Union Minister of Agriculture, Radha Mohan Singh, in his reply to a question in the Rajya Sabha on Tuesday, said that the farmer suicides in India have taken a dip in 2016, as compared to the years 2015 and 2014. Continuing the UPA-era tradition of recording the suicides of farmers and agricultural workers separately, the government has tried to portray that the number of farmers’ suicides has decreased. But the distress of rural India appears to have become even more severe, with increasing number of suicides of agricultural workers.
An analysis of the data shows that farmers’ suicides have decreased by 20 per cent; the number has gone down from 12,602 (8,007 farmers and 4,595 agricultural workers) in 2015, to 11,370 (6,351 farmers and 5,019 agricultural workers) in 2016. In 2014, the country saw 12,360 suicides (6,710 agricultural workers and 5,650 farmers). Agricultural workers’ suicides have gone up in all many states this year – including Maharashtra, Karnataka, Madhya Pradesh, Andhra Pradesh, and Telangana.
The provisional data of suicides in the farming sector by the National Crime Records Bureau states that Maharashtra still remains the state with the highest number of suicides. Out of the recorded 3,661 suicides in 2016, the state witnessed suicides of 2,550 farmers and 1,111 agricultural workers. The crisis appears to be equally dire in southern states – Karnataka, Andhra Pradesh, and Telangana. Karnataka, despite the existence of various farmer welfare schemes, continues to be graveyard for distressed and indebted farmers. The state witnessed suicides of 2,079 persons, out of which 1,212 were farmers.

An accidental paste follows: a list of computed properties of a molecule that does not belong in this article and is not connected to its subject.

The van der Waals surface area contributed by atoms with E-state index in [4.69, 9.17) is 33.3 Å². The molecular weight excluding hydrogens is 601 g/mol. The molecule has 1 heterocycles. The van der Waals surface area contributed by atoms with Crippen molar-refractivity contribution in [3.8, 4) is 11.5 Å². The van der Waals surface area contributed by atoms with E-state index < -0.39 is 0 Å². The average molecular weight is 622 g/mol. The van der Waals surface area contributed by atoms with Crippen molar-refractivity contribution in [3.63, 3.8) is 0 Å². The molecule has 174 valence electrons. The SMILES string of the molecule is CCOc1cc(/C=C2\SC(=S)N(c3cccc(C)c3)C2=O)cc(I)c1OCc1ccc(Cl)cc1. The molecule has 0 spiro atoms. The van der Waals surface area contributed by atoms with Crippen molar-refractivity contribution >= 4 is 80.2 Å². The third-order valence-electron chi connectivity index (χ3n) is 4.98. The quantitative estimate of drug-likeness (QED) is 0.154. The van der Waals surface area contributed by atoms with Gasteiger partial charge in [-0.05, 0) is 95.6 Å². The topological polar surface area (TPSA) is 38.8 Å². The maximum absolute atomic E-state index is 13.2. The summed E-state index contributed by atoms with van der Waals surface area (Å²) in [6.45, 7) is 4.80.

The data might be a cause of discomfort for MP CM Shivraj Singh Chauhan, who had claimed to have removed Madhya Pradesh from the infamous group of 'BIMARU' states. MP still continues to be the state with the third-highest number of farmers’ suicides. It shows an utter failure of the farm loan waiver scheme after Mandsaur shootings – which had claimed lives of seven farmers last year. The state recorded suicides of 722 agriculture workers and 599 farmers.
Andhra Pradesh and Telangana present a similar picture. While Andhra Pradesh saw 804 farm sector-related suicides, Telangana recorded 645 personstaking their own lives.
Talking to Newsclick, Vijoo Krishanan, Joint Secretary of All India Kisan Sabha, said that the bifurcation of suicidees into agricultural workers and farmers is intended to show that farmers are not being affected. But the crisis continues to revolve around the agrarian sector.
"In Telangana and Andhra Pradesh, we see a huge force of 26 Lakh agricultural workers who are also tenant farmers. Their status as tenant farmers does not mean they should not be counted as farmers. They are prone to the worst forms of exploitation," he said.
Commenting on the failure of the farm loan waivers, Krishnan added that they have only addressed those farmers who have taken loans from institutional sources like banks and co-operatives, but majority of the farmers are still dependent on money lenders.
He said, "After our struggle, we saw the formation of Debt Relief Commission in Kerala which is mandated to look into the loans taken from informal sector too."